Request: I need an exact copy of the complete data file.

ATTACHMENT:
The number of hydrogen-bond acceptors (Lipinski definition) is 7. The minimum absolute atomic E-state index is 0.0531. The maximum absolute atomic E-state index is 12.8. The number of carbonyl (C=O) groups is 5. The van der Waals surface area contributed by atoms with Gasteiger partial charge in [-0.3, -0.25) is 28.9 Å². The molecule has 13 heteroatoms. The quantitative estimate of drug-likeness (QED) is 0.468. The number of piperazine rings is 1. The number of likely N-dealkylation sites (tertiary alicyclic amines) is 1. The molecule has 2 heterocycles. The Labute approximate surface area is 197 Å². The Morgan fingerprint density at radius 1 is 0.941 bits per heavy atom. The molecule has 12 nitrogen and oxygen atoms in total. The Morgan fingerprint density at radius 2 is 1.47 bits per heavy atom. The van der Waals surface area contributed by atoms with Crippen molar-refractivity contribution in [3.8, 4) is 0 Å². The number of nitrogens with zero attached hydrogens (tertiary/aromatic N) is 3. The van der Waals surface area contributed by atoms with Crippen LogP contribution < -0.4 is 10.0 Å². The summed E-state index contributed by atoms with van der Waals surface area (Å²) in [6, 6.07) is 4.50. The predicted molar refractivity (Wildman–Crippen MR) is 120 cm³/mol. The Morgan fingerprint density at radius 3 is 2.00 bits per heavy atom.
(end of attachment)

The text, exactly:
The number of hydrogen-bond acceptors (Lipinski definition) is 7. The minimum absolute atomic E-state index is 0.0531. The maximum absolute atomic E-state index is 12.8. The number of carbonyl (C=O) groups is 5. The van der Waals surface area contributed by atoms with Gasteiger partial charge in [-0.3, -0.25) is 28.9 Å². The molecule has 13 heteroatoms. The quantitative estimate of drug-likeness (QED) is 0.468. The number of piperazine rings is 1. The number of likely N-dealkylation sites (tertiary alicyclic amines) is 1. The molecule has 2 heterocycles. The Labute approximate surface area is 197 Å². The Morgan fingerprint density at radius 1 is 0.941 bits per heavy atom. The molecule has 12 nitrogen and oxygen atoms in total. The Morgan fingerprint density at radius 2 is 1.47 bits per heavy atom. The van der Waals surface area contributed by atoms with Crippen molar-refractivity contribution in [3.8, 4) is 0 Å². The number of nitrogens with zero attached hydrogens (tertiary/aromatic N) is 3. The van der Waals surface area contributed by atoms with Crippen LogP contribution < -0.4 is 10.0 Å². The summed E-state index contributed by atoms with van der Waals surface area (Å²) in [6, 6.07) is 4.50. The predicted molar refractivity (Wildman–Crippen MR) is 120 cm³/mol. The Morgan fingerprint density at radius 3 is 2.00 bits per heavy atom.